Derailment raises old fears of EJ&E/CN merger
There's a good chance the freight train that's detaining you at the local railroad crossing contains hazardous materials.
It's a common occurrence that generally goes unremarked until an incident such as Thursday's derailment of a Canadian National train in Bartlett that involved two tankers containing sodium hydroxide, or lye, and ferrous sulfite.
No toxic substances leaked out, but the accident resonated with local leaders who opposed CN's merger in 2009 with the smaller EJ&E Railroad, which extends through numerous north, west and south suburbs.
"It underscores the need to make the EJ&E as safe as possible, to reduce potential hazards and to reduce the chance for another freight accident," said Barrington Mayor Karen Darch, who led a coalition of towns in fighting the merger.
Federal regulators approved the deal because they agreed with CN's rationale that moving trains from its lines in Chicago onto the less-traveled EJ&E would ease a notorious freight bottleneck in the region.
"CN invests heavily in the latest safety technology in the rail industry," railroad spokesman Patrick Waldron said. "We monitor the tracks and equipment across the system, including the EJ&E where we've made a heavy investment."
The U.S. Surface Transportation Board acknowledged that the transaction "would increase the risk of an accident involving the discharge of a hazardous material along the EJ&E line and decreases this risk along the CN lines into Chicago." But the agency noted the risk of spill was low and federal hazmat transport rules along with CN's system of safeguards would be adequate to prevent a catastrophe.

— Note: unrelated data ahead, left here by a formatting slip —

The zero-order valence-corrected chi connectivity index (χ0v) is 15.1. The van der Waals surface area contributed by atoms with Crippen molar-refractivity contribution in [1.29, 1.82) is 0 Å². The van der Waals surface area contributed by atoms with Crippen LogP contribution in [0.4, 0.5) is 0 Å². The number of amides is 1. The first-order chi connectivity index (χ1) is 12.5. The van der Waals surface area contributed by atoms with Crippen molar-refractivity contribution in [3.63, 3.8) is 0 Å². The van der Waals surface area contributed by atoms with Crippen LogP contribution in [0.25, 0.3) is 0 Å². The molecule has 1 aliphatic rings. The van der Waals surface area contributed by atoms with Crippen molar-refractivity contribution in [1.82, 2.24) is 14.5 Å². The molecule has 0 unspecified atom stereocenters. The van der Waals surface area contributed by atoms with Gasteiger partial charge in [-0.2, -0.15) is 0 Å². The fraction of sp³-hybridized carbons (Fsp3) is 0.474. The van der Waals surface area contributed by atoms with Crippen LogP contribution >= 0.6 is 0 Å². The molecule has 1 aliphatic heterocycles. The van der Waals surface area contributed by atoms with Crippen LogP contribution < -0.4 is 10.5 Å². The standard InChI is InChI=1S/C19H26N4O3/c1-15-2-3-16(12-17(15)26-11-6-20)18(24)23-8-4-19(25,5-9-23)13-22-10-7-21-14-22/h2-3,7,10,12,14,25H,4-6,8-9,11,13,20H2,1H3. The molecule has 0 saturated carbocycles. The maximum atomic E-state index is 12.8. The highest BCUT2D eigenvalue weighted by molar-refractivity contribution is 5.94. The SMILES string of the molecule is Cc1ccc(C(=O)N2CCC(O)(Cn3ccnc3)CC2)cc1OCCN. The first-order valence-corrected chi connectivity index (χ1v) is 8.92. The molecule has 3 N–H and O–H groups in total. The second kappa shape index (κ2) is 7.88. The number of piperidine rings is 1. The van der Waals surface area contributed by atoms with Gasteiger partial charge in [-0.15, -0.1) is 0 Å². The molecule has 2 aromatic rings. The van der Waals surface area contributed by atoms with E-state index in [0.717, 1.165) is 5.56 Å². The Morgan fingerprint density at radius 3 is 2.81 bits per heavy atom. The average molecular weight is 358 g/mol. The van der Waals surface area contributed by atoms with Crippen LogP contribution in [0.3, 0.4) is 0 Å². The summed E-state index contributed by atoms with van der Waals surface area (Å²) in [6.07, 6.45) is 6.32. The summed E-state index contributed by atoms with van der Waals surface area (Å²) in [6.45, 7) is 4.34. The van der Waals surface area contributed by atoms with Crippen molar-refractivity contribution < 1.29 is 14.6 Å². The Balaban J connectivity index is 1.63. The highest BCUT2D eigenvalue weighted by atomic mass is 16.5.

Authorities don't yet know what caused the derailment, which set three train cars on fire.
A look at September numbers provided by CN showed train traffic on the EJ&E line between the Mundelein area and south of Naperville has increased by about 35 percent since the 2009 merger.
Across Illinois, there were 119 derailments, ranging from minor to major incidents, involving all railroads in 2010, according to the Federal Railroad Administration's database. Of those, nine involved CN trains. As a comparison, Union Pacific had 39 derailments and the BNSF Railroad had 32.
FRA data from January through August 2011 indicates there were 17 derailments involving trains carrying hazardous materials in Illinois. Of those, one case in Iroquois County involved a release of hazardous materials.
Of the 17 derailments with trains transporting hazmat goods, four involved CN, two involved BNSF and six were UP trains.
Another incident, not on the database yet, occurred Oct. 7 in northern Illinois near Tiskilwa, where a derailed Iowa Interstate Railroad freight train carrying ethanol exploded and caused a mass evacuation.
Darch said she was thankful there were no injuries in the Bartlett accident, unlike a June 2009 derailment of a CN train carrying ethanol in Rockford where an explosion and fire killed a woman and injured her family.
"There's a need to make sure (police and fire) are trained and understand what's on the train and are prepared to respond, she noted.
"Since acquiring the EJ&E, CN has worked with municipalities across the route in emergency response training," Waldron said. "We made sure those lines of cooperation were open today."
Aurora Mayor Tom Weisner, whose community is host to EJ&E -- now CN -- tracks said the recent derailment left him uneasy.
"I wouldn't say I have a great comfort level," Weisner said, adding that CN freight traffic is only going to increase. "We are certainly concerned about what the future will bring."
Railroad expert James Wilson of Naperville said the transport of hazardous materials is common across the country and there's an ongoing effort to ensure safety.
"Over the last couple of years, there's been a complete review of tank car safety standards and construction," said Wilson, a principal consultant on railroads for Infosys Ltd.
Railroads, trucks and barges carry hazmat items "because these materials make up all sorts of consumer products everyone uses. There's a demand for these products and they're shipped in vessels that are designed the best way they can be to withstand the rigors of any accident," Wilson said.
"While there's not a 100 percent guarantee everything will be safe, our safety record for hazardous materials in North America is way beyond anything (elsewhere)."